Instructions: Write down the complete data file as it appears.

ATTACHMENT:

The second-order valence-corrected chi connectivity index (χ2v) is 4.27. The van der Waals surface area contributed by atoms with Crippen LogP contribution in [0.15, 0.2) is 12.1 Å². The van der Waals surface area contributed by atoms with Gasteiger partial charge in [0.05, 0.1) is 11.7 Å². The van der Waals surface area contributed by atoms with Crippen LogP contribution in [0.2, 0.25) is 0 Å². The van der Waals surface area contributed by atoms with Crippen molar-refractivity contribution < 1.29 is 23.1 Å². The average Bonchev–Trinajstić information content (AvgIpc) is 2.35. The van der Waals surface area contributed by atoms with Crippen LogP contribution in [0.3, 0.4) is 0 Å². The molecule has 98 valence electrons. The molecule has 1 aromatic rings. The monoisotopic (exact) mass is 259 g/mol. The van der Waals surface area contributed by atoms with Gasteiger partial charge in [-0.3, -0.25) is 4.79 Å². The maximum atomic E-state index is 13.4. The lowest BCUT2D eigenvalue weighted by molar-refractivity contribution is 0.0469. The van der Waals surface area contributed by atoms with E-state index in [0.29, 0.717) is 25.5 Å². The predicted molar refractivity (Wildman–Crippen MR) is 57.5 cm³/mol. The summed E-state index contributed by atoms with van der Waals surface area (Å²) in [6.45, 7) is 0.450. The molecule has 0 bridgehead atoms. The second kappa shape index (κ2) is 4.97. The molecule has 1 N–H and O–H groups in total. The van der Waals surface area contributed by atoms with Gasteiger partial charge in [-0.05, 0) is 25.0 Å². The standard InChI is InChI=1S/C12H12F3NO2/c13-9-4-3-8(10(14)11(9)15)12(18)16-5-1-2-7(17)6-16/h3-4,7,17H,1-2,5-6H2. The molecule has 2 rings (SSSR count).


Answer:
The second-order valence-corrected chi connectivity index (χ2v) is 4.27. The van der Waals surface area contributed by atoms with Crippen LogP contribution in [0.15, 0.2) is 12.1 Å². The van der Waals surface area contributed by atoms with Gasteiger partial charge in [0.05, 0.1) is 11.7 Å². The van der Waals surface area contributed by atoms with Crippen LogP contribution in [0.2, 0.25) is 0 Å². The van der Waals surface area contributed by atoms with Crippen molar-refractivity contribution < 1.29 is 23.1 Å². The average Bonchev–Trinajstić information content (AvgIpc) is 2.35. The van der Waals surface area contributed by atoms with Crippen LogP contribution in [0.3, 0.4) is 0 Å². The molecule has 98 valence electrons. The molecule has 1 aromatic rings. The monoisotopic (exact) mass is 259 g/mol. The van der Waals surface area contributed by atoms with Gasteiger partial charge in [-0.3, -0.25) is 4.79 Å². The maximum atomic E-state index is 13.4. The lowest BCUT2D eigenvalue weighted by molar-refractivity contribution is 0.0469. The van der Waals surface area contributed by atoms with E-state index in [0.29, 0.717) is 25.5 Å². The predicted molar refractivity (Wildman–Crippen MR) is 57.5 cm³/mol. The summed E-state index contributed by atoms with van der Waals surface area (Å²) in [6.45, 7) is 0.450. The molecule has 0 bridgehead atoms. The second kappa shape index (κ2) is 4.97. The molecule has 1 N–H and O–H groups in total. The van der Waals surface area contributed by atoms with Gasteiger partial charge in [-0.05, 0) is 25.0 Å². The standard InChI is InChI=1S/C12H12F3NO2/c13-9-4-3-8(10(14)11(9)15)12(18)16-5-1-2-7(17)6-16/h3-4,7,17H,1-2,5-6H2. The molecule has 2 rings (SSSR count).